What is Aldi?
Aldi is a discount grocery store known for its low prices and simple store design. Aldi finds creative ways to help save customers money without sacrificing quality. This includes a rotating section of in-season produce or only stocking certain items depending on the season. Is Aldi a real grocery store? Yes and no. It depends on your definition of a "real grocery store." Aldi is different than other super markets. Aldi is able to keep its grocery prices low by offering a unique approach.
Where is Aldi located?
Aldi is a discount grocery store with more than 2,200+ locations throughout the United States. Aldi currently has locations in 39 states.
Why is Aldi so cheap?
Aldi is so cheap for several reasons. Aldi set up its business model to help lower consumer costs. Some of the reasons why Aldi is so cheap include: keeping a low number of staff, selling private label products instead of name-brand items, utilizing cardboard boxes for displaying food items, charging customers for grocery bags, and keeping store square footage small. Here are recipes using ingredients you can find at Aldi.
What are the ways Aldi is different than other grocery stores?
Here are the top ways Aldi is different than other grocery stores:
- Sells mainly private label products
- Utilizes no-frills design and a small building footprint
- Limits products + Rotates products based on season and location
- Uses quarters to unlock shopping carts
- Charges shoppers for grocery bags
1. Aldi sells mainly private label products
Prices stay affordable thanks to offering mainly private-label food items. About 90 percent of products are private label. This allows Aldi to cut out the middleman and sell their private-label food items directly to the consumer. Prices are cheaper at Aldi because there isn't a huge mark-up on groceries.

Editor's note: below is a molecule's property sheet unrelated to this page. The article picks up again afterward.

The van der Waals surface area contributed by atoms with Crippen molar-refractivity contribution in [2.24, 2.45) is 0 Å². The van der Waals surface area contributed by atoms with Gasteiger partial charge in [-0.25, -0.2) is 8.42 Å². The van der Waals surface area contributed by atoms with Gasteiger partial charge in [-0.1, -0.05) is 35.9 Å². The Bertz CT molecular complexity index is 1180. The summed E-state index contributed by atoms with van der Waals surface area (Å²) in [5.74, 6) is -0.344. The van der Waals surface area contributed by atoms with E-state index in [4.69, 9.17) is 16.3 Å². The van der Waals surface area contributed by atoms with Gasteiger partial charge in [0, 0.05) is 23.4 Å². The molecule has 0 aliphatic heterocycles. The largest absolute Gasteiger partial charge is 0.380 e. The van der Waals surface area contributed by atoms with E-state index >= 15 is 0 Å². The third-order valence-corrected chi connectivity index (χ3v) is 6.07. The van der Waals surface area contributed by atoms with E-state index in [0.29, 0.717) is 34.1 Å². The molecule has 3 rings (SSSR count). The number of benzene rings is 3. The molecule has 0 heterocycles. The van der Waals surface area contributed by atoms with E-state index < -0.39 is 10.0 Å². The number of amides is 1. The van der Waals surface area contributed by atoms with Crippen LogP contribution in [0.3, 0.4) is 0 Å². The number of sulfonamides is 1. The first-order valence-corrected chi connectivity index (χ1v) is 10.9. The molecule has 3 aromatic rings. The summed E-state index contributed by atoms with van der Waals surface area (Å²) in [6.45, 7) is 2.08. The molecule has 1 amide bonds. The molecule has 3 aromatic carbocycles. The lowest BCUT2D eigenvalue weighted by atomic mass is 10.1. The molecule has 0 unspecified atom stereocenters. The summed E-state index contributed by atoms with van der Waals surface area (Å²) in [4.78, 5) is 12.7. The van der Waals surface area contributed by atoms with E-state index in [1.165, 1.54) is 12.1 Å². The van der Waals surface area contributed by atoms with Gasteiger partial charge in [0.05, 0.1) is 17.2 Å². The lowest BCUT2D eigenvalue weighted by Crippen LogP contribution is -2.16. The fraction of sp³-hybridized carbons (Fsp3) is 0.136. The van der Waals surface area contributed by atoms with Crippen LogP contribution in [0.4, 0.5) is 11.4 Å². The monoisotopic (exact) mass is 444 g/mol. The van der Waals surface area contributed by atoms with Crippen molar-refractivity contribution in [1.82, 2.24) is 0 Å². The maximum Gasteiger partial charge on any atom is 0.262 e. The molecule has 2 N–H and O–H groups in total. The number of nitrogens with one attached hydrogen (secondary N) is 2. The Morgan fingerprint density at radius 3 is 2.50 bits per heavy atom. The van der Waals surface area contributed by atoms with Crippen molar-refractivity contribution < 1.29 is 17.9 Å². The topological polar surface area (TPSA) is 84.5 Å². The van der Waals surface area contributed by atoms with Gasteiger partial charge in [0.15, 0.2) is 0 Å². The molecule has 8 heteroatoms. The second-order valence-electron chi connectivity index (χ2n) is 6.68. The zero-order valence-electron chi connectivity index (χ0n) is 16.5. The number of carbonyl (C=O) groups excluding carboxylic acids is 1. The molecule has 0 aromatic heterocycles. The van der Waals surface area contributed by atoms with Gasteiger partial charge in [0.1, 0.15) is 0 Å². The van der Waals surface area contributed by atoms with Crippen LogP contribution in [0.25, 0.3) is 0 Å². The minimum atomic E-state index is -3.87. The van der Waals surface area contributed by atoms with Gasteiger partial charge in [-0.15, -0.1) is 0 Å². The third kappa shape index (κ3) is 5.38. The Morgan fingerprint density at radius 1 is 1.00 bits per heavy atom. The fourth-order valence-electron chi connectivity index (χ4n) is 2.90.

2. Aldi utilizes no-frills design and a small building footprint
An Aldi building would never be considered beautiful. It is a simple building with a small footprint. Costs are kept low since the grocery store doesn't need a large amount of space to operate. It does not cost as much to heat and cool the building or maintain it.
The small building size is also a pro compared to other grocery stores. It makes it easy to quickly stop at Aldi to pick up your items without having to walk to the verrrryyyyy back of a large grocery store just to pick up a gallon of milk.
3. Aldi limits products + rotates products based on season and location
Another way Aldi is able to offer cheaper prices is due to the fact that Aldi rotates products based on season and location. You may not be able to find certain products at all times during the year. For instance, the fall and winter months are considered "baking season." Aldi will stop selling summer products like ice cream cones and ice cream toppings and instead will start to sell apple cider donuts and hot cocoa mixes. Basic "essential" items like ice cream or chocolate chips remain in-stock throughout the year even though those items tend to lean toward a certain season.
Aldi also sells products based on availability in certain locations. Typically Aldi keeps most products the same throughout each store regardless of location, but some areas may offer a few items that you may not be able to find at another store a few states away. This allows Aldi to offer easy-to-get products at certain locations, but prevents the unnecessary burden of shipping these more unique products across the United States.